Managing your money in one currency is tricky enough for most people. Imagine having to keep track of nine.
That’s a hard fact of life for many of Zimbabwe’s businesses, who have been forced into the role of foreign exchange dealers after the country’s dollar collapsed and was withdrawn from circulation.
They’ll trade in the U.S. dollar, Australian dollar, South African rand, Botswana pula, euro, British pound, Japanese yen, Chinese yuan and Indian rupee.
“Most currencies are for trading purposes,” Reserve Bank Governor John Mangudya told CNNMoney. “50% of our trade is with China and South Africa so we need to allow trading in many currencies.”
The U.S. dollar is Zimbabwe’s official “reserve currency.” Mangudya says the country has no intention of ditching it for the yuan, or the rand.
On the streets of the capital Harare, the U.S. dollar is preferred but traders accept a variety of currencies. Near the borders with South Africa and Botswana, the rand, pula and the euro are popular.
Still, the popularity of the rand has declined recently after it plunged 30% last year. Zimbabweans are starting to dump their neighbor’s currency in fear of further depreciation.
Ultimately it’s about the rate they can negotiate. Local business will accept almost any currency in the basket, but at a far higher rate than the official rates.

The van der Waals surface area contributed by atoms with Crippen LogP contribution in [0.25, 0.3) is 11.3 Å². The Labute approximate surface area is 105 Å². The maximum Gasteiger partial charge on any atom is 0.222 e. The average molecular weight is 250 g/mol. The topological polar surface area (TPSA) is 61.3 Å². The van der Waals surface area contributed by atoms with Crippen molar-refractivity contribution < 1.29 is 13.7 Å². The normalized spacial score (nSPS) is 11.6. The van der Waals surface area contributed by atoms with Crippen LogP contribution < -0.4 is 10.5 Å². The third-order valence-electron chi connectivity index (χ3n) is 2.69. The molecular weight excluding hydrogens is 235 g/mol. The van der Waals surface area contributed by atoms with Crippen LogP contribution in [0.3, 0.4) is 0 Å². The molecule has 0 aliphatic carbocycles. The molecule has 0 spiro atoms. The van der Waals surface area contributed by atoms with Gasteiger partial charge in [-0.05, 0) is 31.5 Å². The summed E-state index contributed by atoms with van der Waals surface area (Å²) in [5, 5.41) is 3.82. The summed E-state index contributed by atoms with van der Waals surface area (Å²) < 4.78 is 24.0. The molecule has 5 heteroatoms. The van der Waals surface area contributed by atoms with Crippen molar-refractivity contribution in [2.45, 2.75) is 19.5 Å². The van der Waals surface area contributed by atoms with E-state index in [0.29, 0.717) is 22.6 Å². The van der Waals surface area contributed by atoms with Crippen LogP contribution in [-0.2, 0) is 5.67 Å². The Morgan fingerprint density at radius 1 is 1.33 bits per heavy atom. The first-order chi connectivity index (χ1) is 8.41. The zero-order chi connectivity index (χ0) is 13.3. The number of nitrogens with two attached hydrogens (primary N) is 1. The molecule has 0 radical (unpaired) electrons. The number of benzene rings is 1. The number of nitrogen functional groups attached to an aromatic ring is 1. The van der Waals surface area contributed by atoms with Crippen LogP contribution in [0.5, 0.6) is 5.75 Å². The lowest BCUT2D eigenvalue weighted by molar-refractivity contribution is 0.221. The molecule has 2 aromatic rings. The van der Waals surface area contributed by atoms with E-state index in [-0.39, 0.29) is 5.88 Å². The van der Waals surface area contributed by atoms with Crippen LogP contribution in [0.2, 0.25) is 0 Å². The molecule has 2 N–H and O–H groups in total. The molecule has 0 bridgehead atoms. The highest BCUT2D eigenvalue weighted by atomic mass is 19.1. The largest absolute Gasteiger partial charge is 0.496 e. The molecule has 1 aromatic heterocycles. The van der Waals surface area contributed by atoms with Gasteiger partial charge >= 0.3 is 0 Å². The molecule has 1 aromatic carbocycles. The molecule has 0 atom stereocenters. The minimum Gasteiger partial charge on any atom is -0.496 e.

Zimbabwe’s currency crisis started in 2000 when the government implemented aggressive land reform. A combination of sanctions and a loss of confidence in the economy saw the Zimbabwean dollar crash.
The last official measure of inflation was 230 million percent in early 2009, the year when the U.S. dollar became legal tender. Mangudya says the central bank “printing presses were on all day.”
The price of goods changed by the minute, and Zimbabwe became known for its one hundred trillion dollar note.
Shingi Munyeza, chairman of Vinal Investments, says he would “pay for coffee before it was made because by the time you sat down to drink it, the price would have increased.”
Zimbabwe is still years away from reintroducing its own currency. In 2014, it started minting small denominations coins for purchases worth less than $1.
“We didn’t have U.S. dollar coins so change was given in sweets or pens,” Mangudya said.
For each coin in circulation, there’s an equivalent U.S. dollar held in reserves – just like the days of the gold standard. Now there are $10 million in so-called bond coins circulating in the country.
The coins are minted in South Africa because Zimbabwe’s printing presses have been mothballed.